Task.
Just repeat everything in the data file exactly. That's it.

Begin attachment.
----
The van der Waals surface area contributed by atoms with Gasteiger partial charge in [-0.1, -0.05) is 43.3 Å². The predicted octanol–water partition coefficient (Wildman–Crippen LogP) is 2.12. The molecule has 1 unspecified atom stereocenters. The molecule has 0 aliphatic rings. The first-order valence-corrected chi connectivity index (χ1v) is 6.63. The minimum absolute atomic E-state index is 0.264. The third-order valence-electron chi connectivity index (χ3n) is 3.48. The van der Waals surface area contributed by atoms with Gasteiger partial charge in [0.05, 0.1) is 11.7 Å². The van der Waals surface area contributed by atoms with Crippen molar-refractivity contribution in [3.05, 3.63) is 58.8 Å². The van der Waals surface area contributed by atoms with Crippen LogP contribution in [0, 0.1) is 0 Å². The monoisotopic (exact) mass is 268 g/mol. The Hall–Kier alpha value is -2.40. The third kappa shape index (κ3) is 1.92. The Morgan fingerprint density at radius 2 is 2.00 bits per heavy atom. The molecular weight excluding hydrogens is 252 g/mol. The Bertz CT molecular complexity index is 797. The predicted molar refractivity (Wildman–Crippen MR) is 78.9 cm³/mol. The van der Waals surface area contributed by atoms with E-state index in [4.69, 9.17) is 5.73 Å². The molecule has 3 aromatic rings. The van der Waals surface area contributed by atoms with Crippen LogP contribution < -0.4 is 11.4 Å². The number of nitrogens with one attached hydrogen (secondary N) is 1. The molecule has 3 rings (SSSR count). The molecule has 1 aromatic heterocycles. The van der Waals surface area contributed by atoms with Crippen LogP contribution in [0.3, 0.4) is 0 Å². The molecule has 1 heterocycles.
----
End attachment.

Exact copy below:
The van der Waals surface area contributed by atoms with Gasteiger partial charge in [-0.1, -0.05) is 43.3 Å². The predicted octanol–water partition coefficient (Wildman–Crippen LogP) is 2.12. The molecule has 1 unspecified atom stereocenters. The molecule has 0 aliphatic rings. The first-order valence-corrected chi connectivity index (χ1v) is 6.63. The minimum absolute atomic E-state index is 0.264. The third-order valence-electron chi connectivity index (χ3n) is 3.48. The van der Waals surface area contributed by atoms with Gasteiger partial charge in [0.05, 0.1) is 11.7 Å². The van der Waals surface area contributed by atoms with Crippen molar-refractivity contribution in [3.05, 3.63) is 58.8 Å². The van der Waals surface area contributed by atoms with Crippen LogP contribution in [0, 0.1) is 0 Å². The monoisotopic (exact) mass is 268 g/mol. The Hall–Kier alpha value is -2.40. The third kappa shape index (κ3) is 1.92. The Morgan fingerprint density at radius 2 is 2.00 bits per heavy atom. The molecular weight excluding hydrogens is 252 g/mol. The Bertz CT molecular complexity index is 797. The predicted molar refractivity (Wildman–Crippen MR) is 78.9 cm³/mol. The van der Waals surface area contributed by atoms with E-state index in [4.69, 9.17) is 5.73 Å². The molecule has 3 aromatic rings. The van der Waals surface area contributed by atoms with Crippen LogP contribution < -0.4 is 11.4 Å². The number of nitrogens with one attached hydrogen (secondary N) is 1. The molecule has 3 rings (SSSR count). The molecule has 1 aromatic heterocycles. The van der Waals surface area contributed by atoms with Crippen LogP contribution in [0.3, 0.4) is 0 Å². The molecule has 1 heterocycles.